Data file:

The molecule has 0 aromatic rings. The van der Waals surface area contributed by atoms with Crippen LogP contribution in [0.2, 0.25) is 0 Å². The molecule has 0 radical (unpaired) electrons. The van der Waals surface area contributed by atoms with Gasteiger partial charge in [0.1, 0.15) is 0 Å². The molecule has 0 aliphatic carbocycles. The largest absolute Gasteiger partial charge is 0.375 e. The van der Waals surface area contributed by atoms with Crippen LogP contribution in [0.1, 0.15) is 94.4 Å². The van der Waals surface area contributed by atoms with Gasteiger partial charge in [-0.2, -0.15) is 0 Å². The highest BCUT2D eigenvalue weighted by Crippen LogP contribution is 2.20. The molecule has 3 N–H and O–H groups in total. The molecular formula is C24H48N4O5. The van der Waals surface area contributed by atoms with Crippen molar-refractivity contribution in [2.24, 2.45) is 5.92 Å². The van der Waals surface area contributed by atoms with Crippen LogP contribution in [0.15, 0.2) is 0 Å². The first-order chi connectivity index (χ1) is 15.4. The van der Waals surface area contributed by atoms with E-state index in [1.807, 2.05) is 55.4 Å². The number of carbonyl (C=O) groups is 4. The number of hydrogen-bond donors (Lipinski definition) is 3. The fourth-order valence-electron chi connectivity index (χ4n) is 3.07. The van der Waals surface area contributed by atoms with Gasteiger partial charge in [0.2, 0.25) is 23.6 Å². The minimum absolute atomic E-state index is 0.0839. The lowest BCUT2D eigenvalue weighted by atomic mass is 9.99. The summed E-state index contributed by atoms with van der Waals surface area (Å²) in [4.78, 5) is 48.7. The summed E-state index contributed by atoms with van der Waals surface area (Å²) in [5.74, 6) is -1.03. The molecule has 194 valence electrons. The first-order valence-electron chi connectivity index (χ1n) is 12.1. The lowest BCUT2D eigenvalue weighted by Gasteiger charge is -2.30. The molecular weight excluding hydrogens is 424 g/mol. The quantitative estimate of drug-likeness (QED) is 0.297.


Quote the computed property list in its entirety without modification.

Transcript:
The molecule has 0 aromatic rings. The van der Waals surface area contributed by atoms with Crippen LogP contribution in [0.2, 0.25) is 0 Å². The molecule has 0 radical (unpaired) electrons. The van der Waals surface area contributed by atoms with Gasteiger partial charge in [0.1, 0.15) is 0 Å². The molecule has 0 aliphatic carbocycles. The largest absolute Gasteiger partial charge is 0.375 e. The van der Waals surface area contributed by atoms with Crippen LogP contribution in [0.1, 0.15) is 94.4 Å². The van der Waals surface area contributed by atoms with Gasteiger partial charge in [-0.2, -0.15) is 0 Å². The highest BCUT2D eigenvalue weighted by Crippen LogP contribution is 2.20. The molecule has 3 N–H and O–H groups in total. The molecular formula is C24H48N4O5. The van der Waals surface area contributed by atoms with Crippen molar-refractivity contribution in [2.24, 2.45) is 5.92 Å². The van der Waals surface area contributed by atoms with Crippen LogP contribution in [0.15, 0.2) is 0 Å². The first-order chi connectivity index (χ1) is 15.4. The van der Waals surface area contributed by atoms with E-state index in [1.807, 2.05) is 55.4 Å². The number of carbonyl (C=O) groups is 4. The number of hydrogen-bond donors (Lipinski definition) is 3. The fourth-order valence-electron chi connectivity index (χ4n) is 3.07. The van der Waals surface area contributed by atoms with Gasteiger partial charge in [0.2, 0.25) is 23.6 Å². The minimum absolute atomic E-state index is 0.0839. The lowest BCUT2D eigenvalue weighted by atomic mass is 9.99. The summed E-state index contributed by atoms with van der Waals surface area (Å²) in [4.78, 5) is 48.7. The summed E-state index contributed by atoms with van der Waals surface area (Å²) in [5.74, 6) is -1.03. The molecule has 194 valence electrons. The first-order valence-electron chi connectivity index (χ1n) is 12.1. The lowest BCUT2D eigenvalue weighted by Gasteiger charge is -2.30. The molecular weight excluding hydrogens is 424 g/mol. The quantitative estimate of drug-likeness (QED) is 0.297.